Saudi fast food chain replaces Turkish burger with 'Greek' patty as diplomatic tensions escalate

Saudi fast food chain replaces Turkish burger with 'Greek' patty as diplomatic tensions escalate
As Saudi businesses move to boycott Turkish products, one Saudi fast food chain has decided to get petty over a patty.
3 min read
23 October, 2020
Saudis have faced calls to 'boycott everything Turkish' [Getty]

As relations between Turkey and Saudi Arabia further deteriorate, one fast food restaurant’s decision to rebrand its Turkish burger Greek was both petty and the perfect representation of the latest political quagmire.

Saudi fast-food restaurant Herfy’s replaced its "Turkish Burger" with an identical beef patty it called "Greek Burger", at a discounted price.

"It’s the same thing," Herfy employee Mahmood Bassyoni said. “Just the name changed,” he added to Bloomberg.

Herfy isn’t the only business that has moved to boycott Turkish products.

Turkish exporters of textiles and other goods are complaining of inordinate delays at Saudi customs, and warning that Riyadh's attempts to block the imports could disrupt global supply chains.

After a recent call from the head of the Saudi chamber of commerce to "boycott everything Turkish", multiple supermarkets announced they were stopping the import and sale of Turkish products.

"This decision has come in solidarity with the popular boycott campaign," one of them, Abdullah Al-Othaim Markets, said on Twitter.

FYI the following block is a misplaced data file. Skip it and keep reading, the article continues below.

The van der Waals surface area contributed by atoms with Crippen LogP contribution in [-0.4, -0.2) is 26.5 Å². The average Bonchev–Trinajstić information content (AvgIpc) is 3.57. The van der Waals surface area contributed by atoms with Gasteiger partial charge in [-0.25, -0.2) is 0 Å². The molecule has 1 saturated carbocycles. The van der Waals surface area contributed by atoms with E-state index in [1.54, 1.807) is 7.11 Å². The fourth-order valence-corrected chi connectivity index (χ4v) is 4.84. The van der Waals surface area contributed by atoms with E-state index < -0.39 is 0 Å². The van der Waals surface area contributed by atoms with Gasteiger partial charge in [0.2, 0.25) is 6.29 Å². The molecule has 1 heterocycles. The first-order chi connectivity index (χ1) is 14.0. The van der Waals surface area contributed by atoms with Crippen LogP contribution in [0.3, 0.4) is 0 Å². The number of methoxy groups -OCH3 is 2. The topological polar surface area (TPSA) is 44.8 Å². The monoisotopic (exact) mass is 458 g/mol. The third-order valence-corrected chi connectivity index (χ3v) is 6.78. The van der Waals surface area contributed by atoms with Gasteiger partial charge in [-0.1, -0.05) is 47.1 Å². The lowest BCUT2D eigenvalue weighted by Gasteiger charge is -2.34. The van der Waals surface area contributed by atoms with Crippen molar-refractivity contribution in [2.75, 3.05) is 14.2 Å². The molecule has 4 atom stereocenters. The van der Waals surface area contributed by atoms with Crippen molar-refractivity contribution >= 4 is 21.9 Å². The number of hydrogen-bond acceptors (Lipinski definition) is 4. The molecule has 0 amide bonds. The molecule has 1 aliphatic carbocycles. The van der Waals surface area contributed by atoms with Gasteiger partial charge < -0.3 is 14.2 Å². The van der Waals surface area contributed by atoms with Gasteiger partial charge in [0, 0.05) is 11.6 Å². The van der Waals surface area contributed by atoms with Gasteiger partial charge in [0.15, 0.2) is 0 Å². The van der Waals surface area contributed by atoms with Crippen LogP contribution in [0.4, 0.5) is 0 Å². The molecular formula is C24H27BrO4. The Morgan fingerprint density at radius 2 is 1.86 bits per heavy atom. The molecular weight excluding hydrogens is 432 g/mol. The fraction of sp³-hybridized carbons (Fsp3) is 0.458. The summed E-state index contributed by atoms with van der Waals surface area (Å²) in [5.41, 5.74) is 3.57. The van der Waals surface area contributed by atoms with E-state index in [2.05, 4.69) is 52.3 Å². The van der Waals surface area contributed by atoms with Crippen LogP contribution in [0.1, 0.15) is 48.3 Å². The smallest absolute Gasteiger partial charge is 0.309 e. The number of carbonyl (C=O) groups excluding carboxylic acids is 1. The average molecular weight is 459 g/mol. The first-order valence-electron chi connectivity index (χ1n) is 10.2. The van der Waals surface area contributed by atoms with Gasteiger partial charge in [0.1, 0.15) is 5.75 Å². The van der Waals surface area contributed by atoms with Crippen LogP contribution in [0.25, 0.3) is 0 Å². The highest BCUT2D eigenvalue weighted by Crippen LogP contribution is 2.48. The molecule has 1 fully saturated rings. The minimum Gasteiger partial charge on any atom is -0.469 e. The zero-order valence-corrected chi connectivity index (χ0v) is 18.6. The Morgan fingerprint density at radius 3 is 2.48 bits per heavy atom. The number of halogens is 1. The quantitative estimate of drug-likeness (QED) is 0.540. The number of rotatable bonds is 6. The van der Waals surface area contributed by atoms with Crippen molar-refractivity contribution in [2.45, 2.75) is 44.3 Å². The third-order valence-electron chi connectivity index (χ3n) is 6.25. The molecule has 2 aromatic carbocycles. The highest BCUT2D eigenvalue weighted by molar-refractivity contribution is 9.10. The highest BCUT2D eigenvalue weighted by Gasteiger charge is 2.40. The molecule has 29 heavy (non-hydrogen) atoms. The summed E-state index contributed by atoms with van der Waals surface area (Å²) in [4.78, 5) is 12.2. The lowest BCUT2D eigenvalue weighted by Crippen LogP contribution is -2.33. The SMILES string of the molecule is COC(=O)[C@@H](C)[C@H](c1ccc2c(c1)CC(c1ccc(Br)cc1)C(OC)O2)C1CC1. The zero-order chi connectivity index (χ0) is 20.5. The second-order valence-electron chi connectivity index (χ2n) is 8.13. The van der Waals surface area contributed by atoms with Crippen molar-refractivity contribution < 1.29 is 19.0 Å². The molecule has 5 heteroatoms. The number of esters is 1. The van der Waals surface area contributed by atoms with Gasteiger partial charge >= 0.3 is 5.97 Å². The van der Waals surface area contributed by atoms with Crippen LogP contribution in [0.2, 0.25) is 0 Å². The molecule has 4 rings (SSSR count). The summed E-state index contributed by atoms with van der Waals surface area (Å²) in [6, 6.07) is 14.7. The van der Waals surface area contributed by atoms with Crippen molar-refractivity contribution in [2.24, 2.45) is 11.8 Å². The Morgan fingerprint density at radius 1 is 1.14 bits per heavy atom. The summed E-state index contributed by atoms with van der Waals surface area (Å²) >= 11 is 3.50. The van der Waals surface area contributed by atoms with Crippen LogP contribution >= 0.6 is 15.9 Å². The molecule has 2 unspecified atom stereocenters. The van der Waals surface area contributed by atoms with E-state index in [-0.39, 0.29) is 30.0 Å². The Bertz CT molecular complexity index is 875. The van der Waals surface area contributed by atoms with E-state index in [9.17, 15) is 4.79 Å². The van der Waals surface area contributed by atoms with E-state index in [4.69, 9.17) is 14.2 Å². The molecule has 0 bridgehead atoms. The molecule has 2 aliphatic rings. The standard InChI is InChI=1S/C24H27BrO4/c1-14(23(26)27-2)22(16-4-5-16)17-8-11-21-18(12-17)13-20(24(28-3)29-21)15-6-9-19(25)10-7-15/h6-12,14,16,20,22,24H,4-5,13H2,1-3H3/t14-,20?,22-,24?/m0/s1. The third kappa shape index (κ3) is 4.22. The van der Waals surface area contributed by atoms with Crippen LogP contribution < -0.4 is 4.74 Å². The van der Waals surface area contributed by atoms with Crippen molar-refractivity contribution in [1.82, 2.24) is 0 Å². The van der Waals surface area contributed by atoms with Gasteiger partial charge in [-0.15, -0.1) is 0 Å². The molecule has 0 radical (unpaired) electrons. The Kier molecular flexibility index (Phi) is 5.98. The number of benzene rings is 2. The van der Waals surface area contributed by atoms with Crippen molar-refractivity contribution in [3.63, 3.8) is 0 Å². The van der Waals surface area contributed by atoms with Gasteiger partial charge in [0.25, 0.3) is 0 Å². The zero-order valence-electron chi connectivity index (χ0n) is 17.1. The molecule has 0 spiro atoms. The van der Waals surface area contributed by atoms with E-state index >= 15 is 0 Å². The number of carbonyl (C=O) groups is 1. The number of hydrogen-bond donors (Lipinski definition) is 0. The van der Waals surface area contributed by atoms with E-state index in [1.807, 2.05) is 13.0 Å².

Some retail chains said they would continue selling the goods until current stocks were exhausted.

But at one Riyadh supermarket, an AFP correspondent saw salesmen scrambling to clear entire shelves of products made in Turkey, such as coffee, chocolates and jars of pickled vegetables.

Egyptian-made feta sat on a refrigerated shelf marked for Turkish cheese.

"This is a very sensitive matter," the country manager of the retail chain told AFP, requesting anonymity and declining to discuss the fate of the removed products.

Relations between the two countries broke down following the murder of Saudi journalist Jamal Khashoggi in Istanbul in 2018.

Khashoggi was killed inside Saudi Arabia’s Istanbul consulate and his body was dismembered and disposed of by a team of Saudis allegedly directed by right-hand men of the crown prince.

After global expressions of outrage over the case and pressure from the United States and Turkey, 13 Saudis were tried in Riyadh and sentenced to stiff prison terms.

But two top royal aides, deputy intelligence chief Ahmed al-Assiri and the royal court's media chief Saud al-Qahtani, were exonerated, despite links to the murder.

Suing for justice

The fiancee of journalist Jamal Khashoggi sued Saudi Arabia's crown prince and other officials Tuesday in a US court, seeking damages for his brutal murder.

Turkish citizen Hatice Cengiz and the human rights group Khashoggi formed before his death, Democracy for the Arab World Now (DAWN), is pursuing Mohammed bin Salman and 28 others for damages over the October 2, 2018 killing of the US-based writer.

Cengiz claims personal injury and financial losses over Khashoggi's death, while DAWN said its operations and objectives were hampered by the loss of its founder and central figure.

"The ruthless torture and murder of Mr. Khashoggi shocked the conscience of people throughout the world," the suit said.

"The objective of the murder was clear – to halt Mr. Khashoggi's advocacy in the United States, principally as the executive director of plaintiff DAWN, for democratic reform in the Arab world."

Follow us on FacebookTwitter and Instagram to stay connected